Cruise, while not at the high end of the S-LSA speed regime, is still a respectable 105 knots or so at 75% power. And with the 20-gallon capacity, you should get three hours plus a one-hour reserve. Considering our version's useful load of 593 pounds, even with those wing tanks full, you can carry 473 pounds. That's better than many LSA can boast.
The version I flew had yet to find its optimum climb/cruise balance behind a new Duc composite propellor. "It's not pitched quite right," said Mike Hansen, who typically sees a cruise climb around 80 knots...while still climbing at 1,100 fpm! But even with the climb-biased prop, I saw 105 knots, although it took a little more than 75% to get there.
The ELA readily leaves the tarmac, and feels comfortable and stable immediately. It exhibits gentle, straightforward landing characteristics, thanks in part to the three-position electric flaps, effective rudder and ailerons at near-stall speeds and wing-vortices-taming winglets that optimize its clean aerodynamics.
Side note: The ELA name, opines Jon Hansen, presents a bit of a buyer's conundrum. He worries folks will confuse it with E-LSA (Experimental Light-Sport Aircraft kit). "We'd like FK to change the name," he says, "because it's only offered here as an S-LSA." Stay tuned on that one.
Pitch forces are harmonious with roll—maybe a touch lighter. Hansen treated me to a stall series that was nominal and benign. And the robust climb rate and extra lift from fully deployed flaps make for a real "roller-coastery" high-nose angle during departure stalls. You'd have to be seriously distracted not to know you're near the stall with the ELA.
Factor in a clean, attractive speckled-paint interior and very comfortable leather and fabric seating, along with a nice suite of traditional controls such as the thoughtfully placed center console-mounted hand brake, electric flap switch and even a parking-brake lever, and you've got a mature, all-around cruiser and eye-catching local patch flyer, too.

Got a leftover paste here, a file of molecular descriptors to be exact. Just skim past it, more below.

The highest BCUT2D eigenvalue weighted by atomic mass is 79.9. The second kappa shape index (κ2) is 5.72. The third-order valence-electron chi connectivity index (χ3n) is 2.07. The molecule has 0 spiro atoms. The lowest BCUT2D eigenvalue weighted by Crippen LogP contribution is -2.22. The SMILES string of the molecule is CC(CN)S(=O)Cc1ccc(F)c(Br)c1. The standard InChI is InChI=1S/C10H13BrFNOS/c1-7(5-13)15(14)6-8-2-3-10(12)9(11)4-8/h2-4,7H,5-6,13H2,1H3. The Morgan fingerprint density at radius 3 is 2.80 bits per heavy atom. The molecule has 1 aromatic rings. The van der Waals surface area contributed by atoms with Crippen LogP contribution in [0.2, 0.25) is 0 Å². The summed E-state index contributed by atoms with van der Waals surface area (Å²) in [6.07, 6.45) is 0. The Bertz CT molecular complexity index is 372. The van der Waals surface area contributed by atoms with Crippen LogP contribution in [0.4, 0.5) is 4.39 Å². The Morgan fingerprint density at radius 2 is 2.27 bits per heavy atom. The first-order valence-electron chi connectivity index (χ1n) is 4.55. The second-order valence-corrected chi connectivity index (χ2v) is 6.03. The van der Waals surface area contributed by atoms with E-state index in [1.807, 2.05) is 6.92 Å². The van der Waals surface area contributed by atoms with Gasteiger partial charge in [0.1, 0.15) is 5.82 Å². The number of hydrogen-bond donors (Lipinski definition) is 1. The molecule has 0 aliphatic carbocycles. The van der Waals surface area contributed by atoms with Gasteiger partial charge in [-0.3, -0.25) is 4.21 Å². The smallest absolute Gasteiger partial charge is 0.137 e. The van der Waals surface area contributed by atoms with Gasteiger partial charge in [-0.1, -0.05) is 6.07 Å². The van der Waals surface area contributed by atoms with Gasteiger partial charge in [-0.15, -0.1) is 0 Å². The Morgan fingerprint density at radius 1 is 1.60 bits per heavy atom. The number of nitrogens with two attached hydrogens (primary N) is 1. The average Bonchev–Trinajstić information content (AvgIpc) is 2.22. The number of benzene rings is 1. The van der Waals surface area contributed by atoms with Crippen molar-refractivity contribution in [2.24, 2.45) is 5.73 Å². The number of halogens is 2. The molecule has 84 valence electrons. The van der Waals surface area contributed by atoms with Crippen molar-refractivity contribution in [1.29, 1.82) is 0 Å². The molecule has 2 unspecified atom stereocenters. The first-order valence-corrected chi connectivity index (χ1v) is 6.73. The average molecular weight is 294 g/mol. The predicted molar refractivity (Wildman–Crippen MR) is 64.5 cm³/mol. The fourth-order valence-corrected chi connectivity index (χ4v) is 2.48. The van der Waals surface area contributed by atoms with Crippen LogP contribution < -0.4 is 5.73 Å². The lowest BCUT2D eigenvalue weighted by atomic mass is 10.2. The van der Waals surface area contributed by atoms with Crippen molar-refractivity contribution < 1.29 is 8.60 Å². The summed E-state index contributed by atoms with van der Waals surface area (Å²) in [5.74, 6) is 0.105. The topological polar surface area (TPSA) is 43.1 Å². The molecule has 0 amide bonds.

The modern glass cockpit features Dynon D100 and D120 EFIS displays, plus a Garmin 696 in the center.
Highlights, We Got Highlights
The ELA has mildly firm roll pressures but needs just a bit of rudder in turns. The airplane is refined from the FK9 MK IV to meet European EASA standards and serve its cruising mission: "We'll continue to market the MK IV as a trainer," says Mike Hansen, "but this airplane has more fuel, the bigger panel, a real baggage compartment with outside access door and smaller gadget bags next to the adjustable seats, so even though it doesn't fly a whole lot different than the MK IV, we're putting it out as a high-end cruiser."
Stick pressures are noticeably lighter and more responsive during slow flight. And deploying/retracting flaps has minimal effect on pitch. Nice.
The ELA is a friendly airplane. Hansen thinks it should appeal to "the would-be 172 pilot who doesn't want to worry about passing his medical, but still wants to carry decent payloads 300 miles or more and burn five gallons per hour at 105 knots. Some LSA are a bit slicker, but for people who like the Cessna look and might also want a docile, training-capable airplane that takes trips, too...we believe that's our market for this airplane."
Cockpit visibility is very good, especially for a high winger. My eye level (I'm 5'11") was a good six inches below the wing bottom. The overhead and rear windows make for a good 360-degree view.